Pet owner’s nightmare as dog mauled to death in Brisbane backyard

The attack came out of nowhere in an ordinary suburban backyard in Brisbane's east.

Queenslander Jeff Chandler and his wife Vicki were staying at their daughter's home in Tingalpa last Monday, minding her two dogs and their own poodle cross Shih Tzu, Teddy.

It was early in the morning, about 8am, and the pets had just been let out into the garden.

What followed were several brutal, horror-filled minutes that left the couple traumatised and Teddy, their beloved pet of eight years, bleeding out with fatal injuries.

READ MORE: Calls for 'killer' dog breed to be banned after two maulings in one day

A still from security vision which shows the American Staffordshire terrier after it broke through a wire fence.

It began when the dog next door, an American Staffordshire terrier, suddenly started barking through the wire fence, Mr Chandler said.

"We didn't pay much attention to the barking, but then next thing I saw was a head come through the fence and then a body," he said.

"The dog just launched itself at my dog.

"I picked our dog up but it was too late, within seconds it just lock-jawed around our dog,

"It was brutal. I was trying to wrestle this dog as it ripped my dog apart.

"It was like being attacked by a lion, or something, it was that powerful."

Eight-year-old poodle cross shih tzu, Teddy, was killed in the attack.

Distressing security camera vision, seen by nine.com.au, shows Mr Chandler leaping onto the American Staffordshire terrier and pulling Teddy into his arms.

Mrs Chandler can be heard screaming, and then yelling out, "You've killed our dog".

Her husband said they did everything to try stop the attack.

"I was punching it on the head and hitting it with a broom," he said.

The couple rushed to the car to take Teddy to the vet, letting the owners of the American Staffordshire terrier know on the way out what had happened.

READ MORE: Alpaca farmer wants NSW dog attack laws changed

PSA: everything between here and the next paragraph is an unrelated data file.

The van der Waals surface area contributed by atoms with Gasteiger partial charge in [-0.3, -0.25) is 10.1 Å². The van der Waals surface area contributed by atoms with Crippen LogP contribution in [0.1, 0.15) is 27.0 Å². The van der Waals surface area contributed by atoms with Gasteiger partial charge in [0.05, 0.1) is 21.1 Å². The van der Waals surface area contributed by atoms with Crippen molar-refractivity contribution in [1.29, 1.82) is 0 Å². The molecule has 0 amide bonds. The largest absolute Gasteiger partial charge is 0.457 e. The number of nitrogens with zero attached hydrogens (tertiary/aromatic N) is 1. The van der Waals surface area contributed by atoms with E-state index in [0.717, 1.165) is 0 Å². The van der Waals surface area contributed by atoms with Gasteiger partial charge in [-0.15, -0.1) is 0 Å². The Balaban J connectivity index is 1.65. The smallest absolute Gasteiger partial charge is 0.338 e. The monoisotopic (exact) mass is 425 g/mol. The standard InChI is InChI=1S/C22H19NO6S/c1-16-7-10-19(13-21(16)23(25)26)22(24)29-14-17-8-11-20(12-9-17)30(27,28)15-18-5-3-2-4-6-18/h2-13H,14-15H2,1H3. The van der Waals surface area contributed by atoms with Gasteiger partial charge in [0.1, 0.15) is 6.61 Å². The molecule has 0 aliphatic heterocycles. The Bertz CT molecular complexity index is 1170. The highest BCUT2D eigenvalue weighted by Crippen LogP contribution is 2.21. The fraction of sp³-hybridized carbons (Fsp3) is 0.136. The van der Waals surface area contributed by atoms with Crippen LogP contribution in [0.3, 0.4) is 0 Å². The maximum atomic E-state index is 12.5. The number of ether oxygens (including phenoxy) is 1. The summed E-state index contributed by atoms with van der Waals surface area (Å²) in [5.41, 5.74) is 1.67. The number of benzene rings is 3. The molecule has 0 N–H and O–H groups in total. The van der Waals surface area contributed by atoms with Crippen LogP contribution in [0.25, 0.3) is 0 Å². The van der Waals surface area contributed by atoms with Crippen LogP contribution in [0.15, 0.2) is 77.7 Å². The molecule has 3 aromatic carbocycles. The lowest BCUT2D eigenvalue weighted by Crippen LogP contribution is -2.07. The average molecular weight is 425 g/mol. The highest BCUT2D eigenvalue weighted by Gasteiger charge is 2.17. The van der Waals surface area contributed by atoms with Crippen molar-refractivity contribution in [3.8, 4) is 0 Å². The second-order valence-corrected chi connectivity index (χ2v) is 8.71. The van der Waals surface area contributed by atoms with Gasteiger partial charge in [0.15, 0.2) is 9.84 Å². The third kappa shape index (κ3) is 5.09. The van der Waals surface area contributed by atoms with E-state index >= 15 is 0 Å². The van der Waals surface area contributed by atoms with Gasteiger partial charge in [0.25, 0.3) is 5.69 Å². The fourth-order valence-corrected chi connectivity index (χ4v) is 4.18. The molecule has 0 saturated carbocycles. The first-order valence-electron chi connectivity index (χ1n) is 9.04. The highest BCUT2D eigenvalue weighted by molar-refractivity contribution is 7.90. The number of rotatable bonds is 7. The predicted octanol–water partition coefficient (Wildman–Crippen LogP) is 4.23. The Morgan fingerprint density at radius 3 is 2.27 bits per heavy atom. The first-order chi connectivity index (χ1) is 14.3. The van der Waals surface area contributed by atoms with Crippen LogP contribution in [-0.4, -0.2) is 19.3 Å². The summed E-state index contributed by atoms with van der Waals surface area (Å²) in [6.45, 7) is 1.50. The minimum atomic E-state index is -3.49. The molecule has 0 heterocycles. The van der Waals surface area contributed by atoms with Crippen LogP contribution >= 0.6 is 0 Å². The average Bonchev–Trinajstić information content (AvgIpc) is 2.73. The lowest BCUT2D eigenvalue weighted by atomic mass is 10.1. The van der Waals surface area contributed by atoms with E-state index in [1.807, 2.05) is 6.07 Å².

Jeff Chandler was injured trying to save his dog.

The owners had been asleep and believed their pet was inside, Mr Chandler said.

Teddy died just as the couple arrived at the vet.

Mr Chandler was left with deep gashes to his hands, needing stitches after the attack.

The other two dogs belonging to his daughter were unharmed.

Brisbane City Council's city standards civic cabinet chair councillor Kim Marx told nine.com.au officers had seized the dog involved in the attack.

The council was now investigating the incident.

Dog breed responsible for most attacks

It was an American Staffordshire terrier, the same breed of dog that killed Teddy, which also fatally mauled a newborn baby last month on the NSW Central Coast.

The baby boy's death served to reignite the debate over whether people should be allowed to keep American Staffordshire terriers as pets.

Statistics just released by the NSW Department of Local Government show that American Staffordshire terriers are responsible for the most dog attacks in the state by far.

During the past 12 months, from July 1, 2020 to June 30, 2021, there have been 773 attacks by American Staffordshire terriers in NSW.

The second-highest number of attacks were carried out by bull terriers, 418 during the same time period.

In NSW, Queensland and Victoria, there are five breeds of restricted dogs that can no longer be sold or given away – American pit bull or pit bull terriers, Japanese Tosas, Dogo Argentino (Argentinean fighting dogs), Fila Brasiliero (Brazilian fighting dogs) and Perro de Presa Canario or Presa Canario dogs.

The American Staffordshire terrier is not on that list, however, Mr Chandler believes the breed should be.

"If that breed didn't exist our dog would still be alive," he said.

"How high does the body count have to be, animal or human, before that sort of action is taken?"

The banning of breeds was a state government responsibility under the Animal Management (Cats and Dogs) Act 2008, Mr Marx said.

While dog attacks were a serious problem, an RSPCA NSW spokesperson told nine.com.au the organisation did not support breed-specific legislation, such as calls to ban American Staffordshire terriers, the spokesperson said.

"Every animal should be judged on an individual level because every animal has the potential to be dangerous."

Contact reporter Emily McPherson at empcherson@nine.com.au.

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